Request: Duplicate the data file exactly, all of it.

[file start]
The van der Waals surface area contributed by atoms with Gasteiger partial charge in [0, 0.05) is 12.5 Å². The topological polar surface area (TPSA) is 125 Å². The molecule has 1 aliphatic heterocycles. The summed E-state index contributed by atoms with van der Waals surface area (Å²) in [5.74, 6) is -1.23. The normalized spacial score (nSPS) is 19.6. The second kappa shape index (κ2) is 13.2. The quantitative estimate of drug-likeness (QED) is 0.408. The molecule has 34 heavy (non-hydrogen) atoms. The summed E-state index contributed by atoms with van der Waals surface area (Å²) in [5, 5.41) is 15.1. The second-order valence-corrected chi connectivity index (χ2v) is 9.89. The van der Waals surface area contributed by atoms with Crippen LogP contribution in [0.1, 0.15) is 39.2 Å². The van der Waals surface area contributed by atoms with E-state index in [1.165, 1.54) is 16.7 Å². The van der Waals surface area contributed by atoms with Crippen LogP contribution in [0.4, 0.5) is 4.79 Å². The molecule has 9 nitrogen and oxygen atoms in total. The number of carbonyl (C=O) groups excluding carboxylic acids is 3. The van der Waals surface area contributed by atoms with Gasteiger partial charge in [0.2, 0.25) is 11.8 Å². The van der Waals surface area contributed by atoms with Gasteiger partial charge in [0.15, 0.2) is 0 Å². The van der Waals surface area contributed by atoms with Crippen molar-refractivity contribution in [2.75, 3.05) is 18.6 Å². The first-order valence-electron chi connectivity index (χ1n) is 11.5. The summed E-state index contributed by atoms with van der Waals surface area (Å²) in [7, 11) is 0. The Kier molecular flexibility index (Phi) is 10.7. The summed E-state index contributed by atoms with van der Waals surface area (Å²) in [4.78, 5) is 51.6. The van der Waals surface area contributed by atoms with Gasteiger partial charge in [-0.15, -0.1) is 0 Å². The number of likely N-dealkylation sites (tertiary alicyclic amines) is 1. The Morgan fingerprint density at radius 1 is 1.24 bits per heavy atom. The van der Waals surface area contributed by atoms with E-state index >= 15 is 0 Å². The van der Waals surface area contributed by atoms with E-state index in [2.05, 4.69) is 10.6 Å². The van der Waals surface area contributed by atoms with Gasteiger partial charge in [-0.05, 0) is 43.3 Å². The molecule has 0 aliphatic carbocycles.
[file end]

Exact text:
The van der Waals surface area contributed by atoms with Gasteiger partial charge in [0, 0.05) is 12.5 Å². The topological polar surface area (TPSA) is 125 Å². The molecule has 1 aliphatic heterocycles. The summed E-state index contributed by atoms with van der Waals surface area (Å²) in [5.74, 6) is -1.23. The normalized spacial score (nSPS) is 19.6. The second kappa shape index (κ2) is 13.2. The quantitative estimate of drug-likeness (QED) is 0.408. The molecule has 34 heavy (non-hydrogen) atoms. The summed E-state index contributed by atoms with van der Waals surface area (Å²) in [5, 5.41) is 15.1. The second-order valence-corrected chi connectivity index (χ2v) is 9.89. The van der Waals surface area contributed by atoms with Crippen LogP contribution in [0.1, 0.15) is 39.2 Å². The van der Waals surface area contributed by atoms with E-state index in [1.165, 1.54) is 16.7 Å². The van der Waals surface area contributed by atoms with Crippen LogP contribution in [0.4, 0.5) is 4.79 Å². The molecule has 9 nitrogen and oxygen atoms in total. The number of carbonyl (C=O) groups excluding carboxylic acids is 3. The van der Waals surface area contributed by atoms with Gasteiger partial charge in [0.2, 0.25) is 11.8 Å². The van der Waals surface area contributed by atoms with Gasteiger partial charge in [0.15, 0.2) is 0 Å². The van der Waals surface area contributed by atoms with Crippen molar-refractivity contribution in [2.75, 3.05) is 18.6 Å². The first-order valence-electron chi connectivity index (χ1n) is 11.5. The summed E-state index contributed by atoms with van der Waals surface area (Å²) in [7, 11) is 0. The Kier molecular flexibility index (Phi) is 10.7. The summed E-state index contributed by atoms with van der Waals surface area (Å²) in [4.78, 5) is 51.6. The van der Waals surface area contributed by atoms with Gasteiger partial charge in [-0.15, -0.1) is 0 Å². The number of likely N-dealkylation sites (tertiary alicyclic amines) is 1. The Morgan fingerprint density at radius 1 is 1.24 bits per heavy atom. The van der Waals surface area contributed by atoms with E-state index >= 15 is 0 Å². The van der Waals surface area contributed by atoms with E-state index in [2.05, 4.69) is 10.6 Å². The van der Waals surface area contributed by atoms with Gasteiger partial charge in [-0.05, 0) is 43.3 Å². The molecule has 0 aliphatic carbocycles.